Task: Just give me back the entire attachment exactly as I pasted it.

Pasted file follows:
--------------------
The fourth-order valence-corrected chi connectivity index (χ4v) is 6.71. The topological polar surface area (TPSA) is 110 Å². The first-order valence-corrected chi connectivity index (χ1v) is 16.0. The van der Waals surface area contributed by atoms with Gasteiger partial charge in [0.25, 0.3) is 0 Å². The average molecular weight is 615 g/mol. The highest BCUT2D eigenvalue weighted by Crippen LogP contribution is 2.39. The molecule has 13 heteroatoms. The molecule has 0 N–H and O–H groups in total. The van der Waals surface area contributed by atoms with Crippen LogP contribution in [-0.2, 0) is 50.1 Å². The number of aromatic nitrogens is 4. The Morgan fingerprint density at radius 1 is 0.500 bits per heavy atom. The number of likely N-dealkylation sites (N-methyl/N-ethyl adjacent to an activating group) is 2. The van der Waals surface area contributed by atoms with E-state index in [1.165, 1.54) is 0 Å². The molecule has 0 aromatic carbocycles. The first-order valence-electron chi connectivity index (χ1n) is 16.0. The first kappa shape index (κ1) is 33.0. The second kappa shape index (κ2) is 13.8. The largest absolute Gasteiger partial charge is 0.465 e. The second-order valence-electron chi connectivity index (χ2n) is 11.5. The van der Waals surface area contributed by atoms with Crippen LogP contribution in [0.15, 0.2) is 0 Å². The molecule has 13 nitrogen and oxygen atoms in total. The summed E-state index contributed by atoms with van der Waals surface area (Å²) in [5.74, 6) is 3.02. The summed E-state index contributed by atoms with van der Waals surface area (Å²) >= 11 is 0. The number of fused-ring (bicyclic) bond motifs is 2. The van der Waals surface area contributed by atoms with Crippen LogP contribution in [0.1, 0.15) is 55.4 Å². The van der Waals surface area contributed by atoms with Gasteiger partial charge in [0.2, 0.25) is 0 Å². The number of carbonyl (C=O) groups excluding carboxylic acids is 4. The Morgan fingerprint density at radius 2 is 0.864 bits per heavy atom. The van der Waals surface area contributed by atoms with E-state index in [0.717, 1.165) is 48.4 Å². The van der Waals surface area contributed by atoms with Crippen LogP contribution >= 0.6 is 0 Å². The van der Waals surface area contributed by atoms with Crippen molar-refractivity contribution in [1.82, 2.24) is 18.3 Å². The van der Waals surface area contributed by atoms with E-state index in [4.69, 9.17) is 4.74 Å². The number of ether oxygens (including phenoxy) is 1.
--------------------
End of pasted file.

The fourth-order valence-corrected chi connectivity index (χ4v) is 6.71. The topological polar surface area (TPSA) is 110 Å². The first-order valence-corrected chi connectivity index (χ1v) is 16.0. The van der Waals surface area contributed by atoms with Gasteiger partial charge in [0.25, 0.3) is 0 Å². The average molecular weight is 615 g/mol. The highest BCUT2D eigenvalue weighted by Crippen LogP contribution is 2.39. The molecule has 13 heteroatoms. The molecule has 0 N–H and O–H groups in total. The van der Waals surface area contributed by atoms with Crippen LogP contribution in [-0.2, 0) is 50.1 Å². The number of aromatic nitrogens is 4. The Morgan fingerprint density at radius 1 is 0.500 bits per heavy atom. The number of likely N-dealkylation sites (N-methyl/N-ethyl adjacent to an activating group) is 2. The van der Waals surface area contributed by atoms with E-state index in [1.165, 1.54) is 0 Å². The molecule has 0 aromatic carbocycles. The first-order valence-electron chi connectivity index (χ1n) is 16.0. The first kappa shape index (κ1) is 33.0. The second kappa shape index (κ2) is 13.8. The largest absolute Gasteiger partial charge is 0.465 e. The second-order valence-electron chi connectivity index (χ2n) is 11.5. The van der Waals surface area contributed by atoms with Crippen LogP contribution in [0.15, 0.2) is 0 Å². The molecule has 13 nitrogen and oxygen atoms in total. The summed E-state index contributed by atoms with van der Waals surface area (Å²) in [5.74, 6) is 3.02. The summed E-state index contributed by atoms with van der Waals surface area (Å²) >= 11 is 0. The number of fused-ring (bicyclic) bond motifs is 2. The van der Waals surface area contributed by atoms with Crippen LogP contribution in [0.1, 0.15) is 55.4 Å². The van der Waals surface area contributed by atoms with Gasteiger partial charge in [0.2, 0.25) is 0 Å². The number of carbonyl (C=O) groups excluding carboxylic acids is 4. The Morgan fingerprint density at radius 2 is 0.864 bits per heavy atom. The van der Waals surface area contributed by atoms with E-state index in [0.717, 1.165) is 48.4 Å². The van der Waals surface area contributed by atoms with Crippen LogP contribution >= 0.6 is 0 Å². The van der Waals surface area contributed by atoms with Crippen molar-refractivity contribution in [1.82, 2.24) is 18.3 Å². The van der Waals surface area contributed by atoms with E-state index in [4.69, 9.17) is 4.74 Å². The number of ether oxygens (including phenoxy) is 1.